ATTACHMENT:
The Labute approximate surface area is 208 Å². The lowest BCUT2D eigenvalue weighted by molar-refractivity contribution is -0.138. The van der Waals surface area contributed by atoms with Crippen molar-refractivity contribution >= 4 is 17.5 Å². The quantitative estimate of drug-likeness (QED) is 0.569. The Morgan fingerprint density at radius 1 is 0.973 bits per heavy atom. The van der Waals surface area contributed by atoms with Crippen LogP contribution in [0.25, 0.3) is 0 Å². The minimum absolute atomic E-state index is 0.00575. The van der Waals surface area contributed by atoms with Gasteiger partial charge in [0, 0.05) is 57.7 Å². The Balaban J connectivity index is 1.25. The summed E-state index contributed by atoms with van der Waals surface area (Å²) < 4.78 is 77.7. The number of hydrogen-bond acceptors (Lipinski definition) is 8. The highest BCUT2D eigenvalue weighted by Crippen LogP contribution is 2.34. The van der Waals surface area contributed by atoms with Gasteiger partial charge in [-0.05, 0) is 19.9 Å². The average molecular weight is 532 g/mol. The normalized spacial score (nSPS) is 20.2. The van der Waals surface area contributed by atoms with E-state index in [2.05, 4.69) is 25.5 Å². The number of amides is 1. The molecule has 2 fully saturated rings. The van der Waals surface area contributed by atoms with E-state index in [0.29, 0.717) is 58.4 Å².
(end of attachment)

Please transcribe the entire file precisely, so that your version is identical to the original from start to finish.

The Labute approximate surface area is 208 Å². The lowest BCUT2D eigenvalue weighted by molar-refractivity contribution is -0.138. The van der Waals surface area contributed by atoms with Crippen molar-refractivity contribution >= 4 is 17.5 Å². The quantitative estimate of drug-likeness (QED) is 0.569. The Morgan fingerprint density at radius 1 is 0.973 bits per heavy atom. The van der Waals surface area contributed by atoms with Crippen LogP contribution in [0.25, 0.3) is 0 Å². The minimum absolute atomic E-state index is 0.00575. The van der Waals surface area contributed by atoms with Gasteiger partial charge in [0, 0.05) is 57.7 Å². The Balaban J connectivity index is 1.25. The summed E-state index contributed by atoms with van der Waals surface area (Å²) < 4.78 is 77.7. The number of hydrogen-bond acceptors (Lipinski definition) is 8. The highest BCUT2D eigenvalue weighted by Crippen LogP contribution is 2.34. The van der Waals surface area contributed by atoms with Gasteiger partial charge in [-0.05, 0) is 19.9 Å². The average molecular weight is 532 g/mol. The normalized spacial score (nSPS) is 20.2. The van der Waals surface area contributed by atoms with E-state index in [2.05, 4.69) is 25.5 Å². The number of amides is 1. The molecule has 2 fully saturated rings. The van der Waals surface area contributed by atoms with E-state index in [0.29, 0.717) is 58.4 Å².